One thing to avoid is any of the Staub pots that come with the honeycomb textured bottom. It's supposed to reduce sticking, but all it really does is make it impossible to brown anything evenly.

  • Like 1

Share this post


Link to post
Share on other sites

Hi,

You should look at the LeCreuset tri-ply stainless steel 1 1/2 or 2 qt. covered saucepans. http://cookware.lecreuset.com/cookware/product_2-QT.-Covered-Saucepan_10151_-1_20002_10276_10053

  • Lower cost
  • Better proportions: 2 quart has a width of 6 1/4" and height of 5 1/3"
  • Better Handle and Large Helper Handle
  • Interior capacity markings
  • Stronger lid with large handle
  • Pourning lid, induction ready,

The LC saucepans you referenced are tri-ply, and compared to comparable All-Clad, are more expensive. The 1.5 quart LC is $90.00 and the similar All-Clad is $79.00, plus I can get 20% off the All-Clad. With that same discount, I can get the All-Clad D5 for $91.00, essentially the same price as the 3-ply LC.

In addition, the LC is made in China, and I'd rather not buy Chinese-made items if I can help it.

  • Like 1

Share this post


Link to post
Share on other sites

I've used both Le Creuset and Staub dutch ovens and braisers a lot, both at home and when we teach. Both have good points, but overall, I prefer LC. I find the smooth enamel interior much easier to clean than the rougher black enamel of the Staub. If I'm using the pan to sear and then deglaze, it's much easier for me to gauge when I've got a good fond against the light interior of LC. On the other hand, the lids on Staub fit much tighter than those of LC (and come with stainless knobs instead of the bakelite on LC, which means they can withstand greater oven temperatures). I suspect that it's the tight-fitting lids and not the "self-basting" bumps on the lids that account for more moisture retention, but that's just a guess.

One thing to avoid is any of the Staub pots that come with the honeycomb textured bottom. It's supposed to reduce sticking, but all it really does is make it impossible to brown anything evenly.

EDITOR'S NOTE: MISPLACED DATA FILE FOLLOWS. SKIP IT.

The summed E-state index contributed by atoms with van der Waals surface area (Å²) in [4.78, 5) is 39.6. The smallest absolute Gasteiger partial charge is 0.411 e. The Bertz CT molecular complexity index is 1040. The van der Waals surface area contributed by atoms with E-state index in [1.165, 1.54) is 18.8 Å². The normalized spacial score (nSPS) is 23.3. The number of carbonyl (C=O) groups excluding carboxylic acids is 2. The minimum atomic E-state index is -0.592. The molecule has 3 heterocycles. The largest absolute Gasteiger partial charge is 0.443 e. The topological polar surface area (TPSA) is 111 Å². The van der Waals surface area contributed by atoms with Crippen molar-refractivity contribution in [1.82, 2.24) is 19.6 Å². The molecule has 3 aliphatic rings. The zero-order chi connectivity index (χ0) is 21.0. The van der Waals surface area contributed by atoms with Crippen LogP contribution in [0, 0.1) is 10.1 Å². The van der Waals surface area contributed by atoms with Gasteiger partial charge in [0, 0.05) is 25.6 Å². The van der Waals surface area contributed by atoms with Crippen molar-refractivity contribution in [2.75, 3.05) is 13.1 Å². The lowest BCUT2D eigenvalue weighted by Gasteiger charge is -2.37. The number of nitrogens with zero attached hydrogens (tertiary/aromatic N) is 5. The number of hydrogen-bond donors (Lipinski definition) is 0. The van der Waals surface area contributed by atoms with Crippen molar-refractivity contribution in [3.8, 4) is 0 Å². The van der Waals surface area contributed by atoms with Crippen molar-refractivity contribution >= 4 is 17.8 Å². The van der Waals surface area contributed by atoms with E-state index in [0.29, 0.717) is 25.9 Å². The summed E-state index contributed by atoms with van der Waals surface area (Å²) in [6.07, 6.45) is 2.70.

The lids are one of the things that attracted me to Staub. Strangely enough, my black LC oven came with a stainless knob. I was told that, at the time, if you bought black it came with a stainless knob. I don't know - mine did, and that's all I know for sure.

Yes, I like the lighter, smooth LC interior. I didn't know about the Staub honeycomb bottom. I'll certainly avoid it.

Share this post


Link to post
Share on other sites

I haven't used All-Clad D5, but I have a hard time understanding from a physics perspective why a core of stainless steel would be a good thing. Stainless steel has crappy thermal properties, so the usual practice (indeed, the entire point behind the original All-Clad cookware) is to use a core with good thermal properties and clad it with a thin layer of stainless steel -- the idea being that you benefit from the nonreactive properties of the stainless steel on the outside and the thermal properties of the aluminum on the inside.

And yet, quite a few people say the concept works well and is an improvement over the standard All-Clad tri ply. I don't know. On the face of it, it seems counterintuitive, but maybe the layer of steel between the two layers of aluminum acts like a "flame tamer," smoothing out hot spots and helping to get a more even heat to the contents.

Confirmation bias, maybe?

Share this post


Link to post
Share on other sites

Hi,

You should look at the LeCreuset tri-ply stainless steel 1 1/2 or 2 qt. covered saucepans. http://cookware.lecreuset.com/cookware/product_2-QT.-Covered-Saucepan_10151_-1_20002_10276_10053

  • Better proportions: 2 quart has a width of 6 1/4" and height of 5 1/3"

Hmm ... the 1.5 quart All-Clad is 6.6" x 5.6" and the 2 quart is 6.6" x 6.6", quite close with the All-Clad being a bit wider and taller.

Share this post


Link to post